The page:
Three slits

As the number of slits increases, the sharpness of the principal maxima increases. The number of subsidiary maxima rises, but they get weaker and weaker.

Six slits

c) Diffraction grating

A diffraction grating consists of a piece of glass or plastic with a large number of parallel lines marked on it. The lines scatter light but the thin clear strips between them transmit light and act as slits.

A grating may have hundreds of lines per mm, so following on from the above, only principal maxima are produced, the subsidiary maxima being too weak to be seen.

If the rays diffracted at a certain angle are brought to a focus, they will constructively interfere, producing a bright image, if they are in phase. The rays leave corresponding points, such as A and B, in phase, and they will be bought to focus in phase if the path difference AC equals zero or a whole number of wavelengths.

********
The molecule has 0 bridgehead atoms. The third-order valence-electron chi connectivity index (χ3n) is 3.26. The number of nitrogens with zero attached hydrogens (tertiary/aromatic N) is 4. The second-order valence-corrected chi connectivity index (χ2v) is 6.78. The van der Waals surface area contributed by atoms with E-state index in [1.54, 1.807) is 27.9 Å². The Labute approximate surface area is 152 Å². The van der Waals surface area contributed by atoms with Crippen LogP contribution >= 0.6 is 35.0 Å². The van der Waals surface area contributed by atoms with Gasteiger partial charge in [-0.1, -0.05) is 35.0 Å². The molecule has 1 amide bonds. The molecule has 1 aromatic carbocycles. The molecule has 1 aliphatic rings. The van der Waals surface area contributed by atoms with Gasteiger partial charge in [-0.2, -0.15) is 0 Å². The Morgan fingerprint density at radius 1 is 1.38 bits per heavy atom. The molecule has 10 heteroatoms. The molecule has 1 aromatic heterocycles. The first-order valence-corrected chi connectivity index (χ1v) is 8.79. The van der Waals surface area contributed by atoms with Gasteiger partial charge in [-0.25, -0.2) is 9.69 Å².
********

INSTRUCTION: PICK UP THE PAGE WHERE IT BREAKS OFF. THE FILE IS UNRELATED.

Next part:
Thus, constructive interference occurs if:


The value of n gives the ‘order’ of an image:

Note: If a grating is stated as having N lines per mm (per cm or per metre), then d in mm (or cm or metres) can be found simply from:

Maximum value of n


Example

For yellow light of wavelength 600nm, using a grating with 500 lines per mm, what is the highest order image visible?

N = 500 lines per mm = 500*1000 lines per metre. Wavelength 600 nm = 600 * 10-9 m

Thus, the highest order visible is the third (n=3).

Dispersion by a grating


Note: sin-1 stands for ‘inverse sine’. To apply the above equation, the value of nNl is worked out on the calculator and then sin-1 (or the equivalent) is pressed to give the value of the angle.